Mutation Any change in the DNA (see Deoxyribonucleic
acid) of a cell. Mutations may be caused by mistakes during
cell proliferation or by exposure to DNA-damaging agents
in the environment. Mutations can be harmful, beneficial,
or have no effect. If they occur in cells that make eggs or
sperm, they can be inherited; if mutations occur in other
types of cells, they are not inherited. Certain mutations
may lead to cancer or other diseases.
Nanotechnology Science, engineering, and technology
conducted at the nanoscale, which is about 1 to 100
nanometers; for comparison, a sheet of paper is about
100,000 nanometers thick. Nanotechnology can be used
in all other fields of science, such as chemistry, biology,
physics, materials science, and engineering.
National Cancer Institute (NCI) The largest of the 27
research-focused institutes and centers of the National
Institutes of Health. The NCI coordinates the National
Cancer Program, which conducts and supports research,
training, health information dissemination, and other
programs with respect to the cause, diagnosis, prevention,
and treatment of cancer; rehabilitation from cancer; and
the continuing care of cancer patients and their families.
Neuroendocrine tumors Rare types of cancer that form
from cells that release hormones into the blood in response
to a signal from the nervous system. Neuroendocrine
tumors can occur anywhere in the body, although most
frequently they arise in the lungs, appendix, small intestine,
rectum, and pancreas.
Noncommunicable diseases Diseases that are not
passed from person to person, such as diabetes, cancer,
and cardiovascular disease. Also called chronic disease.
Non–small cell lung cancer (NSCLC) A group of lung
cancers that are named for the kinds of cells found in the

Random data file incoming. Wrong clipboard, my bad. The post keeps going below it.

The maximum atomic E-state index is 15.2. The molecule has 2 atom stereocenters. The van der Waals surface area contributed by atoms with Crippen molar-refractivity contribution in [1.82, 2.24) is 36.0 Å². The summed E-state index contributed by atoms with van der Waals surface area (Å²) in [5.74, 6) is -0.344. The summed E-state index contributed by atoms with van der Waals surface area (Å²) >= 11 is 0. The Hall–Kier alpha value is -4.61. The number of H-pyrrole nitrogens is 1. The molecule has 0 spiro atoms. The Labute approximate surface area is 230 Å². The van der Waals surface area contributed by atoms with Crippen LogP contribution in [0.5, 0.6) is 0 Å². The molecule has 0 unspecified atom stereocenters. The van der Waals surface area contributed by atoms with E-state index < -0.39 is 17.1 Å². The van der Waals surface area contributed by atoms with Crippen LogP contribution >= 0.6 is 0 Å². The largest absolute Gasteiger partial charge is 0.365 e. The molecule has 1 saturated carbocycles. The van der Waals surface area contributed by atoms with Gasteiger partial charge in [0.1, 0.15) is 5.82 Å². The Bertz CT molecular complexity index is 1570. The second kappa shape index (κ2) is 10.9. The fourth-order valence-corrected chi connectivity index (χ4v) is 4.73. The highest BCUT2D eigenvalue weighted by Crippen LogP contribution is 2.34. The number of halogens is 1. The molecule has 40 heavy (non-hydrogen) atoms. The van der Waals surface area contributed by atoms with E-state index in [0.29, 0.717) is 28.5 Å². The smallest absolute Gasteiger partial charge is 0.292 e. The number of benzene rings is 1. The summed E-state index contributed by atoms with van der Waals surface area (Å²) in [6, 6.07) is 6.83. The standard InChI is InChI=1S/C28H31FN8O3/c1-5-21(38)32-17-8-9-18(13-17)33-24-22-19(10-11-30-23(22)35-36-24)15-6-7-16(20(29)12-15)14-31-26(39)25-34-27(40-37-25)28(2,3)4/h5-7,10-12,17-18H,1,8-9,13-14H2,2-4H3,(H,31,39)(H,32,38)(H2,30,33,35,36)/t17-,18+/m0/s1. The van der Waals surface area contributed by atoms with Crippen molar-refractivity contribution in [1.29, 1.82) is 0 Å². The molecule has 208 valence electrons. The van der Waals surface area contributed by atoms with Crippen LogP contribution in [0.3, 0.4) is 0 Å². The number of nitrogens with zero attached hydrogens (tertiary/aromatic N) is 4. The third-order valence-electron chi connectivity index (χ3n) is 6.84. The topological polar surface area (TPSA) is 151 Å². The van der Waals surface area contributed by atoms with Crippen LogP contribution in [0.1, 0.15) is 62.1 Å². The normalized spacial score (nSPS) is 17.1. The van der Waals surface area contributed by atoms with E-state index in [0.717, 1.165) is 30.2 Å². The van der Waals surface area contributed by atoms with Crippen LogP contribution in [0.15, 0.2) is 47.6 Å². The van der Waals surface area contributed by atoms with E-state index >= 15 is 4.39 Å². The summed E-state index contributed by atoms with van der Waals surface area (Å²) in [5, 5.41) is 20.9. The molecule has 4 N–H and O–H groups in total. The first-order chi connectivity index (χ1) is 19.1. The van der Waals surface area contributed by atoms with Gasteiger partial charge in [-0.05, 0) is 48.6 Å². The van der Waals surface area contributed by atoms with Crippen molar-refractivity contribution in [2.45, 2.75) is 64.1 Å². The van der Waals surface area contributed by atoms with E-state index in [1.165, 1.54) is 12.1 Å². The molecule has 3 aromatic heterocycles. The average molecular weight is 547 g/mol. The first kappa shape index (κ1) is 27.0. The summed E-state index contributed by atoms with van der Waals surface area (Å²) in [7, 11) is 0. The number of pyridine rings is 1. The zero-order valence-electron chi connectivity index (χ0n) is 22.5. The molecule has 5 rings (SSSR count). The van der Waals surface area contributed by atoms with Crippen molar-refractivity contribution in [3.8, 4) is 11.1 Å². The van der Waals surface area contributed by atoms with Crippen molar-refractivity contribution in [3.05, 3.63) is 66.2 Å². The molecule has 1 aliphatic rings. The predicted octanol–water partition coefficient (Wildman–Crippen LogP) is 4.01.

cancer and how the cells look under a microscope. The
three main types of NSCLC are squamous cell carcinoma,
large cell carcinoma, and adenocarcinoma. NSCLC is the
most common kind of lung cancer.
Oncology The branch of medicine that focuses on cancer
diagnosis and treatment.
Oncolytic virus A virus that can preferentially infect
and lyse (break down) cancer cells. Oncolytic viruses
can occur naturally or can be made in the laboratory by
changing other viruses.
Pancreatic cancer A group of cancers that start in cells of
the pancreas, an organ located behind the stomach. Most
pancreatic cancers begin in cells that make the digestive
fluids, and the most common of these cancers are called
adenocarcinomas. Cancers that arise in the pancreatic cells
that help control blood sugar levels are called pancreatic
neuroendocrine tumors (see Neuroendocrine tumors).
Precision cancer medicine The tailoring of treatments
to the individual characteristics—in particular, the
genetics—of each patient and her or his cancer. Also called
personalized cancer medicine, molecularly based cancer
medicine, individualized cancer medicine, tailored cancer
medicine, and genetic cancer medicine.
Polyp A benign growth that protrudes from a mucous
membrane, most typically associated with the colon.
Prevalence The number or percentage of people alive
on a certain date in a population who previously had a
diagnosis of a particular disease. It includes new and
preexisting cases, and it is a function of both past incidence
Programmed death- 1 (PD- 1) A protein on the surface
of immune cells called T cells (see T cell). When PD- 1
attaches to programmed death-ligand 1 (PD-L1) on other
cells (see Programmed death-ligand 1), it sends signals
into the T cells to tell them to slow down and stop acting
aggressively. Thus, PD- 1 acts as an immune checkpoint
protein or brake.
Programmed death-ligand 1 (PD-L1) A protein on the
surface of many cell types, including some tumor cells.
When it attaches to PD- 1 on the surface of T cells, it sends
signals into the T cells to tell them to slow down and stop
acting aggressively (see Programmed death-1b and T cell).
Proteasome A large protein complex found inside cells.
It helps destroy other proteins when they are no longer
Protein A molecule made up of amino acids that is needed
for the body to function properly.
Radiation Energy released in the form of particle or
electromagnetic waves. Common sources of radiation
include radon gas, cosmic rays from outer space, medical
X-rays, and energy given off by a radioisotope (unstable
form of a chemical element that releases radiation as it
breaks down and becomes more stable).
Radiotherapy The use of high-energy radiation from
X-rays, gamma rays, neutrons, protons, and other sources
to kill cancer cells and shrink tumors. Radiation may come